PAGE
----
Chapter 2 of Social Dimensions of U.S. Trade Policies by Alan V. Deadorff and Robert M. Stern is titled “Foreigners and Robots: Assistants of Some, Competitors of Others.” This particular chapter is written by Edward Leamer and works to discuss the fact that during the past thirty years unskilled workers in both Europe and the United States are, and have been, in a period of stagnation, declining wages, and higher rates of unemployment (1998), raising concerns regarding skill based technological changes that have occurred as a result of changes and advancements in technology combined with the “economic liberalization” of the third world. These changes in technology and the economies of certain countries have resulted in an increase in the overall global supply in the level of unskilled workers that are present, and Leamer takes this into account, looking at the theory and evidence regarding these practices and how they affect international trade specifically.
Leamer looks at the wage differences around the globe and the relativity of those prices in order to determine the impact of these changes on the world’s labor market (1998). Leamer discusses too, the alternate ways in which international trade could matter and be affected, providing a theoretical model for the studies regarding the price of tradable goods and providing alternative options for investigation including the threat effects and contestability of trade in regards to these specific matters.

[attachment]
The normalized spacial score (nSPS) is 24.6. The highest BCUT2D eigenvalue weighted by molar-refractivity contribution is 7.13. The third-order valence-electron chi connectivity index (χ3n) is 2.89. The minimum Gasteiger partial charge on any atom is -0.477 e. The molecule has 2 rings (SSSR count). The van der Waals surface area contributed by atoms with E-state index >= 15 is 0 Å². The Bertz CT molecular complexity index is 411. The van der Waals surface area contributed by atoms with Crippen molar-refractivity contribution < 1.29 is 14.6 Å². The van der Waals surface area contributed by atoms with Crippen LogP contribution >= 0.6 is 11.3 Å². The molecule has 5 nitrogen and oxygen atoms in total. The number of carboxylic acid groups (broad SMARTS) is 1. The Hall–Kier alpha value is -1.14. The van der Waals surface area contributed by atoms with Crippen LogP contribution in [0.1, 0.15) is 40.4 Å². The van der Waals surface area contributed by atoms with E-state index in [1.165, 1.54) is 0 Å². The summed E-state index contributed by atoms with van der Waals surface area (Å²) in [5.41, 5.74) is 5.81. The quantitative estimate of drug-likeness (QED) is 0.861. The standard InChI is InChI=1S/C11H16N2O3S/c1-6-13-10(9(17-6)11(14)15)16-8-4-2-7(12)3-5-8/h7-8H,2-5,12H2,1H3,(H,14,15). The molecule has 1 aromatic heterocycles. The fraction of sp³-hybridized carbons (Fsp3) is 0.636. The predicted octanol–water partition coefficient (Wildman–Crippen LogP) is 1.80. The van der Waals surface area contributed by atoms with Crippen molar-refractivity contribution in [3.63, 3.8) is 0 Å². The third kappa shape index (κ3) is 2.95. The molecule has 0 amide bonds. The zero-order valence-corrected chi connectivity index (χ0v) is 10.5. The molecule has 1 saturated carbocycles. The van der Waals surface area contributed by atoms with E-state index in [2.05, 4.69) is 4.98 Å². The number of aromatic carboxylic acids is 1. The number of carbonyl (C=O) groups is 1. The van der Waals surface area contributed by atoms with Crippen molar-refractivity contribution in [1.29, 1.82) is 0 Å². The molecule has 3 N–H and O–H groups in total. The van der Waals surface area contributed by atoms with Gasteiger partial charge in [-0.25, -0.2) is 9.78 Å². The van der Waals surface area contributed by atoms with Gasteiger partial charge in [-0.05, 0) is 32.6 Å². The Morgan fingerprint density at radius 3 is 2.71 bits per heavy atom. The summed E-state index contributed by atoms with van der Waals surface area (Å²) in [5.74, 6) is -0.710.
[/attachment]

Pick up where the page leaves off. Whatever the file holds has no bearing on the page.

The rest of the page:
Leamer’s paper was a part of a conference titled by the same name as the book, held April 17-18, 1998, produced later as a separate article in 2000. It served to address the role of interest groups in United States trade policies, and provided an opportunity to address the pertinent issues regarding the social aspects of the international trade policies themselves.
- Leamer, E. (1998). Foreigners and robots: Assistants of some, competitors of others. Social Dimensions of U.S. Trade Policies